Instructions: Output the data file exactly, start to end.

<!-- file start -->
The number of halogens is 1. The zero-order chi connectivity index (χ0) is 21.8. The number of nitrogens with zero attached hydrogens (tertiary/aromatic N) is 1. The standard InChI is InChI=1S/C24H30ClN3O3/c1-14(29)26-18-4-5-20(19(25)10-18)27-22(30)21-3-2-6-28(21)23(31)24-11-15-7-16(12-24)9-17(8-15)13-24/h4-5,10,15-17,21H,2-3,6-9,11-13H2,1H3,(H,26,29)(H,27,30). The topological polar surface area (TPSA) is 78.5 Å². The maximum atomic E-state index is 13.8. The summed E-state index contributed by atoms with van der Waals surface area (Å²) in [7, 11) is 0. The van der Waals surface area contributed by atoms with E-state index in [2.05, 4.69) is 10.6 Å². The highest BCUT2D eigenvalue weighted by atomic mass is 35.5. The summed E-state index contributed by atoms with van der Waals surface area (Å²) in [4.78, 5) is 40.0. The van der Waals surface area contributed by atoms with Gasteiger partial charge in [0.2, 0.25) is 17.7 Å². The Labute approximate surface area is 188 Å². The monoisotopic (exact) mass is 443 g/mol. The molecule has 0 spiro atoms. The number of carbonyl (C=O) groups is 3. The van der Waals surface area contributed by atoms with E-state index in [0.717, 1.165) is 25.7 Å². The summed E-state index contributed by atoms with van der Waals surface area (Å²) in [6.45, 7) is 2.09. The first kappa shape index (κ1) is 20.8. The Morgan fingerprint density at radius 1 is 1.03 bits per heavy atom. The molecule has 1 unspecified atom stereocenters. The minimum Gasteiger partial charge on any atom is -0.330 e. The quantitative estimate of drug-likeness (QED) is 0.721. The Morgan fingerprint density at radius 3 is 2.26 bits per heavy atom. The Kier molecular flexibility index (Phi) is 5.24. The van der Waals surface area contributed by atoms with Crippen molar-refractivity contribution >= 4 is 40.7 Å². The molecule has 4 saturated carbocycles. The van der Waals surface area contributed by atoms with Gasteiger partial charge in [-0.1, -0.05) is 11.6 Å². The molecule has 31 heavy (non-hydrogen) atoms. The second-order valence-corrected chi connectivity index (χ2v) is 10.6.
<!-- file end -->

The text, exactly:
The number of halogens is 1. The zero-order chi connectivity index (χ0) is 21.8. The number of nitrogens with zero attached hydrogens (tertiary/aromatic N) is 1. The standard InChI is InChI=1S/C24H30ClN3O3/c1-14(29)26-18-4-5-20(19(25)10-18)27-22(30)21-3-2-6-28(21)23(31)24-11-15-7-16(12-24)9-17(8-15)13-24/h4-5,10,15-17,21H,2-3,6-9,11-13H2,1H3,(H,26,29)(H,27,30). The topological polar surface area (TPSA) is 78.5 Å². The maximum atomic E-state index is 13.8. The summed E-state index contributed by atoms with van der Waals surface area (Å²) in [7, 11) is 0. The van der Waals surface area contributed by atoms with E-state index in [2.05, 4.69) is 10.6 Å². The highest BCUT2D eigenvalue weighted by atomic mass is 35.5. The summed E-state index contributed by atoms with van der Waals surface area (Å²) in [4.78, 5) is 40.0. The van der Waals surface area contributed by atoms with Gasteiger partial charge in [0.2, 0.25) is 17.7 Å². The Labute approximate surface area is 188 Å². The monoisotopic (exact) mass is 443 g/mol. The molecule has 0 spiro atoms. The number of carbonyl (C=O) groups is 3. The van der Waals surface area contributed by atoms with E-state index in [0.717, 1.165) is 25.7 Å². The summed E-state index contributed by atoms with van der Waals surface area (Å²) in [6.45, 7) is 2.09. The first kappa shape index (κ1) is 20.8. The Morgan fingerprint density at radius 1 is 1.03 bits per heavy atom. The molecule has 1 unspecified atom stereocenters. The minimum Gasteiger partial charge on any atom is -0.330 e. The quantitative estimate of drug-likeness (QED) is 0.721. The Morgan fingerprint density at radius 3 is 2.26 bits per heavy atom. The Kier molecular flexibility index (Phi) is 5.24. The van der Waals surface area contributed by atoms with Crippen molar-refractivity contribution >= 4 is 40.7 Å². The molecule has 4 saturated carbocycles. The van der Waals surface area contributed by atoms with Gasteiger partial charge in [-0.1, -0.05) is 11.6 Å². The molecule has 31 heavy (non-hydrogen) atoms. The second-order valence-corrected chi connectivity index (χ2v) is 10.6.